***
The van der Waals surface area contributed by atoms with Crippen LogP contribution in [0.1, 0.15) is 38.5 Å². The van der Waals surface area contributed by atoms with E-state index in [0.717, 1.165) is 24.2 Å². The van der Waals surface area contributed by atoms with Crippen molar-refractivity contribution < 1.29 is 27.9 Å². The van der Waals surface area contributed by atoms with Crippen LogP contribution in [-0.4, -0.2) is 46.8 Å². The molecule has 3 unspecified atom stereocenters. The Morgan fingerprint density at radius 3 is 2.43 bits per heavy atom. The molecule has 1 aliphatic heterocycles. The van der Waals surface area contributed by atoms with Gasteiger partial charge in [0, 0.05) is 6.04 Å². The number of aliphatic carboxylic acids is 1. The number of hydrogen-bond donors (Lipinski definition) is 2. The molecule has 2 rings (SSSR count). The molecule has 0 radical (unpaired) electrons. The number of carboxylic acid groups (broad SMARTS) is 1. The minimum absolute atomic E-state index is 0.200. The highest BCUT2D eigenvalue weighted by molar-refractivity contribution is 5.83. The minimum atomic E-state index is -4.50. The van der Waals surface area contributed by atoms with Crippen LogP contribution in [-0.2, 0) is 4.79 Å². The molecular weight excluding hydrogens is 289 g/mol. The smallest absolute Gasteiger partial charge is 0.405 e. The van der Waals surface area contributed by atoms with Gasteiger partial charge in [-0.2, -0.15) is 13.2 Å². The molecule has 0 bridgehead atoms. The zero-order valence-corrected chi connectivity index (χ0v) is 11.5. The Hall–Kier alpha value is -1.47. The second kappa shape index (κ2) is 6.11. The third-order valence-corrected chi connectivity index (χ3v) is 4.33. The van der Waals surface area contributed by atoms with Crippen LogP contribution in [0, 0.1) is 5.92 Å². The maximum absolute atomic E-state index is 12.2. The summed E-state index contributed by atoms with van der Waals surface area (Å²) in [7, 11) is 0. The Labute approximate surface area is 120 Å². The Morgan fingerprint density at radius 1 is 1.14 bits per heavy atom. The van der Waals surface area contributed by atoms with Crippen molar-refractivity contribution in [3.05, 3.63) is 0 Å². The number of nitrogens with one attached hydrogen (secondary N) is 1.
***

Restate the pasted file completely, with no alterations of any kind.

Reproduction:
The van der Waals surface area contributed by atoms with Crippen LogP contribution in [0.1, 0.15) is 38.5 Å². The van der Waals surface area contributed by atoms with E-state index in [0.717, 1.165) is 24.2 Å². The van der Waals surface area contributed by atoms with Crippen molar-refractivity contribution < 1.29 is 27.9 Å². The van der Waals surface area contributed by atoms with Crippen LogP contribution in [-0.4, -0.2) is 46.8 Å². The molecule has 3 unspecified atom stereocenters. The Morgan fingerprint density at radius 3 is 2.43 bits per heavy atom. The molecule has 1 aliphatic heterocycles. The van der Waals surface area contributed by atoms with Gasteiger partial charge in [0, 0.05) is 6.04 Å². The number of aliphatic carboxylic acids is 1. The number of hydrogen-bond donors (Lipinski definition) is 2. The molecule has 2 rings (SSSR count). The molecule has 0 radical (unpaired) electrons. The number of carboxylic acid groups (broad SMARTS) is 1. The minimum absolute atomic E-state index is 0.200. The highest BCUT2D eigenvalue weighted by molar-refractivity contribution is 5.83. The minimum atomic E-state index is -4.50. The van der Waals surface area contributed by atoms with Crippen LogP contribution in [-0.2, 0) is 4.79 Å². The molecular weight excluding hydrogens is 289 g/mol. The smallest absolute Gasteiger partial charge is 0.405 e. The van der Waals surface area contributed by atoms with Gasteiger partial charge in [-0.2, -0.15) is 13.2 Å². The molecule has 0 bridgehead atoms. The zero-order valence-corrected chi connectivity index (χ0v) is 11.5. The Hall–Kier alpha value is -1.47. The second kappa shape index (κ2) is 6.11. The third-order valence-corrected chi connectivity index (χ3v) is 4.33. The van der Waals surface area contributed by atoms with Crippen LogP contribution in [0, 0.1) is 5.92 Å². The maximum absolute atomic E-state index is 12.2. The summed E-state index contributed by atoms with van der Waals surface area (Å²) in [7, 11) is 0. The Labute approximate surface area is 120 Å². The Morgan fingerprint density at radius 1 is 1.14 bits per heavy atom. The van der Waals surface area contributed by atoms with Crippen molar-refractivity contribution in [3.05, 3.63) is 0 Å². The number of nitrogens with one attached hydrogen (secondary N) is 1.